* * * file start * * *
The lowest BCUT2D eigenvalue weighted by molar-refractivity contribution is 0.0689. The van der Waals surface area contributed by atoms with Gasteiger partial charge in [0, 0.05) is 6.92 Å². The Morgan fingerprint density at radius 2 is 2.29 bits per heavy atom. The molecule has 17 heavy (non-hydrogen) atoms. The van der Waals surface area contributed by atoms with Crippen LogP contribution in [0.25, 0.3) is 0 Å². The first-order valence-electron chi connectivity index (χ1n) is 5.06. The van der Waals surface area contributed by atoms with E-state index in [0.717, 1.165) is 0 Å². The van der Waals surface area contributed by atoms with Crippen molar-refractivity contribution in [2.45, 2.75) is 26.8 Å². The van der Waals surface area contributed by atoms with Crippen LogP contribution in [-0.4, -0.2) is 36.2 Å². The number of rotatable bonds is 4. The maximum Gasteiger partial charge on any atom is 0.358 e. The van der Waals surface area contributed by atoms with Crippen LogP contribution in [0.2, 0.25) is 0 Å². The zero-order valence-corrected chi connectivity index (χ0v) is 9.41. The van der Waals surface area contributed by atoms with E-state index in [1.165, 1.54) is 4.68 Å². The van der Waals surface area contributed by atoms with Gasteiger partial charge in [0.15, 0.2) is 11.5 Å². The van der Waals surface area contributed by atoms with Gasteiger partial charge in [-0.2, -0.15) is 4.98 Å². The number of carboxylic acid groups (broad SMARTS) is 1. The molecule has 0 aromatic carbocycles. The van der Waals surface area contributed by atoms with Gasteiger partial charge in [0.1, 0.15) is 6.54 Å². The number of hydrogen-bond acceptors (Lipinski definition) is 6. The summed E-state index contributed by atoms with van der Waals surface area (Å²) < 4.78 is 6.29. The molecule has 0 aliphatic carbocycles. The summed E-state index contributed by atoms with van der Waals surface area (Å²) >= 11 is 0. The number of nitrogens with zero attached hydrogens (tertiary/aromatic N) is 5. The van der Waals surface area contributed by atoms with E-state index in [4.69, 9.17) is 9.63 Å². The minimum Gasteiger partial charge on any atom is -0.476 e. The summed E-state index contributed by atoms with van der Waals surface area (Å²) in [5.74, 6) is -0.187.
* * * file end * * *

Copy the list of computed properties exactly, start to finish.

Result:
The lowest BCUT2D eigenvalue weighted by molar-refractivity contribution is 0.0689. The van der Waals surface area contributed by atoms with Gasteiger partial charge in [0, 0.05) is 6.92 Å². The Morgan fingerprint density at radius 2 is 2.29 bits per heavy atom. The molecule has 17 heavy (non-hydrogen) atoms. The van der Waals surface area contributed by atoms with Crippen LogP contribution in [0.25, 0.3) is 0 Å². The first-order valence-electron chi connectivity index (χ1n) is 5.06. The van der Waals surface area contributed by atoms with E-state index in [0.717, 1.165) is 0 Å². The van der Waals surface area contributed by atoms with Crippen molar-refractivity contribution in [2.45, 2.75) is 26.8 Å². The van der Waals surface area contributed by atoms with Crippen LogP contribution in [-0.4, -0.2) is 36.2 Å². The number of rotatable bonds is 4. The maximum Gasteiger partial charge on any atom is 0.358 e. The van der Waals surface area contributed by atoms with Crippen LogP contribution in [0.2, 0.25) is 0 Å². The zero-order valence-corrected chi connectivity index (χ0v) is 9.41. The van der Waals surface area contributed by atoms with E-state index in [1.165, 1.54) is 4.68 Å². The van der Waals surface area contributed by atoms with Gasteiger partial charge in [0.15, 0.2) is 11.5 Å². The van der Waals surface area contributed by atoms with Gasteiger partial charge in [-0.2, -0.15) is 4.98 Å². The number of carboxylic acid groups (broad SMARTS) is 1. The molecule has 0 aromatic carbocycles. The van der Waals surface area contributed by atoms with Gasteiger partial charge in [0.1, 0.15) is 6.54 Å². The number of hydrogen-bond acceptors (Lipinski definition) is 6. The summed E-state index contributed by atoms with van der Waals surface area (Å²) < 4.78 is 6.29. The molecule has 0 aliphatic carbocycles. The summed E-state index contributed by atoms with van der Waals surface area (Å²) >= 11 is 0. The number of nitrogens with zero attached hydrogens (tertiary/aromatic N) is 5. The van der Waals surface area contributed by atoms with E-state index in [4.69, 9.17) is 9.63 Å². The minimum Gasteiger partial charge on any atom is -0.476 e. The summed E-state index contributed by atoms with van der Waals surface area (Å²) in [5.74, 6) is -0.187.